Fitzgerald first presents Jay Gatsby as mysterious, wealthy, and sophisticated, however as Nick gets to know Jay it is revealed that he is in fact a hopeless romantic, fixated on winning Daisy’s love. Jay’s actions portray the quintessential aspects of the Innocent archetype, who is characterized as optimistic, sincere, loyal, truthful, and naive. Jay Gatsby grew up impoverished and yearned for a life of wealth and luxury; this is precisely why he fell in love with Daisy, as a young military officer. Daisy was a debutante from an affluent family and represented everything that Jay aspired to be, in his eye, she was the personification of the life he desired. Jay even goes as far to say, (Daisy money quote). Despite their shared love, Daisy marries Tom, who was everything that Jay was not, that being wealthy, educated, and from an affluent family. This consequently leads Jay along the path to making a name for himself, becoming the man he feels Daisy deserves, and become someone from her world. After numerous years Jay builds a name for himself, he made his fortune bootlegging alcohol through his drugstores and buys the house across the bay from the Buchanan’s home, visible from Jay’s lawn. (Green light quote). Jay views and associates Daisy with this light, being that she was the motivation that pushed him towards his now life, the light that lead him out of the darkness of poverty. However when Jay reunites with Daisy she falls short of his expectations, he views her as the epitome of perfection and the embodiment of the American dream, but when she is unable to renounce her love for Tom and say her love belongs only to him she falls short of his expectation. (Confrontation quote). This destroys Jay because Daisy has destroyed his dream and devalued everything he has worked for, in many ways Jay did not love Daisy as much as what she represented, in short, he fell in love with the idea of her. He was naive in his belief that she would abandon her life and be with him. To the very end Jay was loyal to Daisy protecting her, keeping that she was the one that murdered Myrtle Wilson a secret and dying at the hands of George Wilson as a result.

The theme of love in The Picture of Dorian Gray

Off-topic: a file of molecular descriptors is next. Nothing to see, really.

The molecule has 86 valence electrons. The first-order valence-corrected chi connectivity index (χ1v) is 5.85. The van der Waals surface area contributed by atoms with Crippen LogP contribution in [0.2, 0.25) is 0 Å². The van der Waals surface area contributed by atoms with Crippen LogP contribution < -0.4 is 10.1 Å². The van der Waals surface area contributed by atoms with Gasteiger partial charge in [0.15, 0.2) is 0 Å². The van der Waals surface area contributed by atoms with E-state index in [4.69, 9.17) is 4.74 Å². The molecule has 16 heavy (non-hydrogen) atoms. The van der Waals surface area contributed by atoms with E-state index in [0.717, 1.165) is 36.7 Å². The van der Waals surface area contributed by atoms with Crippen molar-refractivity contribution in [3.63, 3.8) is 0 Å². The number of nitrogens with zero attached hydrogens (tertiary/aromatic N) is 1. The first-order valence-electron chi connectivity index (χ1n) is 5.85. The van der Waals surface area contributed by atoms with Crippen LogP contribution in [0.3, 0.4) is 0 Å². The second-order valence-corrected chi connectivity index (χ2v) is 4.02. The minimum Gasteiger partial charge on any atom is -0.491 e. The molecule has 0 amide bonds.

In Wilde’s The Picture of Dorian Gray the titular character Dorian Gray has portrayed an archetypal Lover character through his manic love for his youth and beauty as well as what he is willing to do to protect them. In the beginning, Dorian is an impressionable young aristocrat, who’s beauty captures the attention of a painter, Basil Hallward, and noblemen Lord Henry Wotton. Dorian becomes the subject of Basil’s latest portrait and helps him unlock his artistic potential. It is at this point where Dorian’s obsession with staying young and beautiful stems after Lord Henry comments on how these traits are fleeting; this roots a fear in Dorian that causes him to sell and curse his soul for eternal youth and beauty, “How sad it is! I shall grow old, horrible, and dreadful. But this picture will remain always young. It will never be older than this particular day of June…. If it were only the other way! If it were I who was to be always young, and the picture that was to grow old! For that—for that—I would give everything! Yes, there is nothing in the whole world I would not give! I would give my soul for that!” (Wilde 32). Dorian unknowingly sells his soul to keep his youth which he feels is what makes him relevant in society and that without that he is nothing. To make matters worse, due to his impressionable nature, Lord Henry is able to convince Dorian to adopt a pleasure-seeking and hedonistic morality, similar to his own. Henry often denounces the social hypocrisy and morality in which they live. The more time he spends with the more nuanced Dorian’s morality becomes, this is however changes when Dorian meets a poor actress by the name of Sibyl Vane. Dorian is initially inthraughed with her due to her being an actress and from the way that Dorian describes his love for Sibyl, he appears to be infatuated with her profession rather than her. (quote from chapter 4). In truth he does not love Sibyl, he does not aspire to form a long-lasting and healthy relationship with her father to aid her in growing her career. Moreover, in his time spent with Henry, Dorian has become adapted to manipulating others. Dorian’s manipulation is evidence of his growing selfishness and vanity as well as the degradation of his soul; the portrait of Dorian being the physical manifestation of his degrading soul. Dorian’s final heinous act that secures the damnation of his soul, is the murder of Basil. When Basil informs Dorian of the atrocious rumors about him a response Dorian invites Basil to view his masterpiece. Upon seeing his once beautiful painting now showing the corruption of Dorian’s soul. Basil is shocked and tells Dorian how his obsession with his youth and beauty has ruined the both of them, '... I worshiped you too much. I am punished for it. You worshiped yourself too much. We are both punished,' (Wilde 157). Dorian blames Basil for the degradation of his soul, he loathes him for it and murders him for it. He fails to recognize that it was he who was to blame, that it was the result of all of his atrocious acts and his mania revolving around his appearance.